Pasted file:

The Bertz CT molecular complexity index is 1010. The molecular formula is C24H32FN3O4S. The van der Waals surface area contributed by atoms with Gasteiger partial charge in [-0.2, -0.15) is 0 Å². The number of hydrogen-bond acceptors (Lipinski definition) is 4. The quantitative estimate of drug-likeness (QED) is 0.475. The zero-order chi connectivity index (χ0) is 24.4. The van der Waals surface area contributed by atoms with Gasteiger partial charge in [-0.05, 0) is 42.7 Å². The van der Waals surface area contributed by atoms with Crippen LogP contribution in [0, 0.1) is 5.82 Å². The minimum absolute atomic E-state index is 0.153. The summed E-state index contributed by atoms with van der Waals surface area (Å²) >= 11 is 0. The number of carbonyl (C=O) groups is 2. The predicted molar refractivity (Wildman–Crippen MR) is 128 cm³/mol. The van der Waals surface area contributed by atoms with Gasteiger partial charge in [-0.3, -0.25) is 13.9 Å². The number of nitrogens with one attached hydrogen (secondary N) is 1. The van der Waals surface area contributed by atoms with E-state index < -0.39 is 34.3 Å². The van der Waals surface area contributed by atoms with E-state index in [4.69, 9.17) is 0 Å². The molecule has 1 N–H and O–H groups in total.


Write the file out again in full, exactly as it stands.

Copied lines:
The Bertz CT molecular complexity index is 1010. The molecular formula is C24H32FN3O4S. The van der Waals surface area contributed by atoms with Gasteiger partial charge in [-0.2, -0.15) is 0 Å². The number of hydrogen-bond acceptors (Lipinski definition) is 4. The quantitative estimate of drug-likeness (QED) is 0.475. The zero-order chi connectivity index (χ0) is 24.4. The van der Waals surface area contributed by atoms with Gasteiger partial charge in [-0.05, 0) is 42.7 Å². The van der Waals surface area contributed by atoms with Crippen LogP contribution in [0, 0.1) is 5.82 Å². The minimum absolute atomic E-state index is 0.153. The summed E-state index contributed by atoms with van der Waals surface area (Å²) >= 11 is 0. The number of carbonyl (C=O) groups is 2. The predicted molar refractivity (Wildman–Crippen MR) is 128 cm³/mol. The van der Waals surface area contributed by atoms with Gasteiger partial charge in [-0.3, -0.25) is 13.9 Å². The number of nitrogens with one attached hydrogen (secondary N) is 1. The van der Waals surface area contributed by atoms with E-state index < -0.39 is 34.3 Å². The van der Waals surface area contributed by atoms with E-state index in [4.69, 9.17) is 0 Å². The molecule has 1 N–H and O–H groups in total.